Placements involve working with qualified Orthoptists in eye departments across the country. You get to see patients and carry out clinical tests, putting into practice the theory of diagnosing and treating disorders of the eyes. Clinical tutors are there to help guide you and give you constructive feedback, supporting your learning. Patient contact time varies from department to department, but an appointment typically lasts between 15-30 mins (it may be longer if you have an adult patient with a complicated case). The hours of work are usually Monday-Friday 9-5, but again this varies in different departments and once qualified, there are options to work part time. Orthoptists are also usually involved in work outside of clinic such as vision screening in schools, so not all working hours are spent in the eye department of a hospital.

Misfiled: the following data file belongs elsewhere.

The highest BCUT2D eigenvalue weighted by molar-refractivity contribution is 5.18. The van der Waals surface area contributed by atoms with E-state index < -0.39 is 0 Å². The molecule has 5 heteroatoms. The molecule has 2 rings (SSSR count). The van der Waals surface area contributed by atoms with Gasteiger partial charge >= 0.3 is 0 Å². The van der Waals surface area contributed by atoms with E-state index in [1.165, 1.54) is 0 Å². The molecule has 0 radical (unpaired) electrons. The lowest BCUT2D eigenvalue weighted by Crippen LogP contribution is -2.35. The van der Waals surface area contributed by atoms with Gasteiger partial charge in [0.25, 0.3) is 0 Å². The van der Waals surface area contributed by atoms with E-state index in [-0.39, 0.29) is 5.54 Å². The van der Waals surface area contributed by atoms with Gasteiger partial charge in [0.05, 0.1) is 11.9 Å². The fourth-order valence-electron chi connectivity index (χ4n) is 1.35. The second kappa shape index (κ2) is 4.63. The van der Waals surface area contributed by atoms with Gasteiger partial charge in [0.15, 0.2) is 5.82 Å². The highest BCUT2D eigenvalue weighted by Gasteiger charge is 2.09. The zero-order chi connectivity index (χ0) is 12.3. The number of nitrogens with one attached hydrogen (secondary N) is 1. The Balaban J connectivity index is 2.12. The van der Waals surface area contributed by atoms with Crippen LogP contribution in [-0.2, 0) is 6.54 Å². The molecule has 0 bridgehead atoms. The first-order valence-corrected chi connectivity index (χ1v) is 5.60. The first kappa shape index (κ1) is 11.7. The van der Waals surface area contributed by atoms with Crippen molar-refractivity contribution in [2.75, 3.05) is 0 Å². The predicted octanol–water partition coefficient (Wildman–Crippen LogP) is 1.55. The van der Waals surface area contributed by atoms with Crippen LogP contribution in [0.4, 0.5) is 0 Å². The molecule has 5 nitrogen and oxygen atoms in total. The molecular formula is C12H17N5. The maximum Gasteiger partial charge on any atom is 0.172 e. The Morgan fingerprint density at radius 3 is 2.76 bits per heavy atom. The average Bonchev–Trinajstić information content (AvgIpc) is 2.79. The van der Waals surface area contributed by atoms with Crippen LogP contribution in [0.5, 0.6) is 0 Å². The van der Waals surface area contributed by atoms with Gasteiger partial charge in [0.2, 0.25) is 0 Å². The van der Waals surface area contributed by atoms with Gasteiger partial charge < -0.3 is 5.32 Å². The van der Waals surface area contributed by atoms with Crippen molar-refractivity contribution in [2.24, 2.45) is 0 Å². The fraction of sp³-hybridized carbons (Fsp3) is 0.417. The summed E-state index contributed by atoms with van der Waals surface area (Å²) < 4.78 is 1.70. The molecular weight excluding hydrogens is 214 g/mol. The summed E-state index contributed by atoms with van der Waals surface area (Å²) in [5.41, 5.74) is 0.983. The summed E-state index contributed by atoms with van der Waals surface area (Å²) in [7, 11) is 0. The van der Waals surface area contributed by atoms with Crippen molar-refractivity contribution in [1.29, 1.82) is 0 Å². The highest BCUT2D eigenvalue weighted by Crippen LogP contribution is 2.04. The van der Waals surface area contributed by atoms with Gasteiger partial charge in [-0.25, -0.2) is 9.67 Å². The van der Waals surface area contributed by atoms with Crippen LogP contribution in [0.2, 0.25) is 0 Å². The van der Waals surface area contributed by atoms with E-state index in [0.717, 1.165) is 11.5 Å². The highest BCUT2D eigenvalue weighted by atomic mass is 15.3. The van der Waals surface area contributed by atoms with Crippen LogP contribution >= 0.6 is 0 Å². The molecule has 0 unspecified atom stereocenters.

In terms of employment opportunities, the number of spaces on the course is calculated by the NHS as an estimate as to how many jobs will be available when students graduate - therefore job prospects are usually good. Due to the limited number of spaces on the course and increased interest in Orthoptics, competition for a space is growing, however as it is a lesser well known profession (albeit an important one!) don't let this put you off applying! Answering your question as to why people are not aware of Orthoptics - we aren't sure! But it may be due to the fact that it is a relatively small profession and the course is only offered at Liverpool, Sheffield and Glasgow Caledonian Universities.

    Hope this was helpful. Let us know if you have any further questions - but our webpage on the university website is very informative!